Wanderers in the spaces of their memories and the streets of their would-be homes, generations of suffering immigrants are traced back to the past, propelled by the crescendo of melancholic stillness that moves displaced bodies through states of in-betweenness that both dispels and teeters on the far side of either assimilation or exclusion. Many transnational narratives situate the immigrant at a crossroads in terms of a loss of the ‘original’ culture in exchange for the new ‘American’ culture, where national diversities are confined to a singular framework and rhetoric of displacement, overruled by the myth of successful assimilation, whereby the hardships of adjusting to foreign spaces are ‘normalized’ and reduced to a series of trials. This portrayal, in turn, does not leave any room for the rhetoric of pain, or what I label as the ‘migrant’s mourning’, where the immigrant’s suffering is suppressed and eclipsed by a collective history of racial abjection. Insights into the psyche of the immigrant serve to map the hedge between the past and the present and absolute versus relative spaces. Applying psychoanalytical and postcolonial frameworks to literary analysis, this dissertation explores some of the prominent transnational narratives to establish that the melancholic dynamics of space, memory, and language can subvert misrepresentations and grant the immigrant mobility within the confines of homogenized spaces. It seeks to explore the ways in which the transnational American narrative employs melancholic tenor as aesthetics to empower displaced figures. Situating its protagonists at the locus of nations, these narratives underscore melancholia, mourning, and memory as tools and protocols of agency that challenge the myth of assimilation and re-think the rhetoric of displacement.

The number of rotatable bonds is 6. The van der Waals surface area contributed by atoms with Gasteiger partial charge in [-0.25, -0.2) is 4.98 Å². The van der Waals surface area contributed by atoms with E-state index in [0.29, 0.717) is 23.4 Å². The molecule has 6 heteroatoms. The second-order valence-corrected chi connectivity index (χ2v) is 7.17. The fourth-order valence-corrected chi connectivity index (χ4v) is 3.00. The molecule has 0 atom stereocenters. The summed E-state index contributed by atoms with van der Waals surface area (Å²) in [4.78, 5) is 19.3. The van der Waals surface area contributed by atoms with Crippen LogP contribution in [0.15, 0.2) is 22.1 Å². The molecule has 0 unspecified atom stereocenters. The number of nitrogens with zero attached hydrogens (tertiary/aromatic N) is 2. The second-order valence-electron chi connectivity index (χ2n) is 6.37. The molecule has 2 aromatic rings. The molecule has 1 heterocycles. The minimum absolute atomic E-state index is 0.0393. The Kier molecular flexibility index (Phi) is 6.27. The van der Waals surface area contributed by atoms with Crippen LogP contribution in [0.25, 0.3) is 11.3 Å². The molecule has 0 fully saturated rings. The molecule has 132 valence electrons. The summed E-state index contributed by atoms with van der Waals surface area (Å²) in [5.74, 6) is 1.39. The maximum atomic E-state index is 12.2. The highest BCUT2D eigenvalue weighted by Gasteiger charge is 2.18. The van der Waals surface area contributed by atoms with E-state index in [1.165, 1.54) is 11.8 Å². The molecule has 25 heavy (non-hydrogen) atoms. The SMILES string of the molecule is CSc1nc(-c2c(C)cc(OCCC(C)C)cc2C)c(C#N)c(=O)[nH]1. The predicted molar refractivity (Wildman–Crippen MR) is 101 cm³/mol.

|Commitee:||Gopinath, Praseeda, Heywood, Leslie, Youssef, Mary|
|School:||State University of New York at Binghamton|
|Department:||English, General Literature, and Rhetoric|
|School Location:||United States -- New York|
|Source:||DAI-A 77/09(E), Dissertation Abstracts International|
|Keywords:||Assimilation, Displacement, Immigrants, Melancholia, Migrant's mourning, Mourning|
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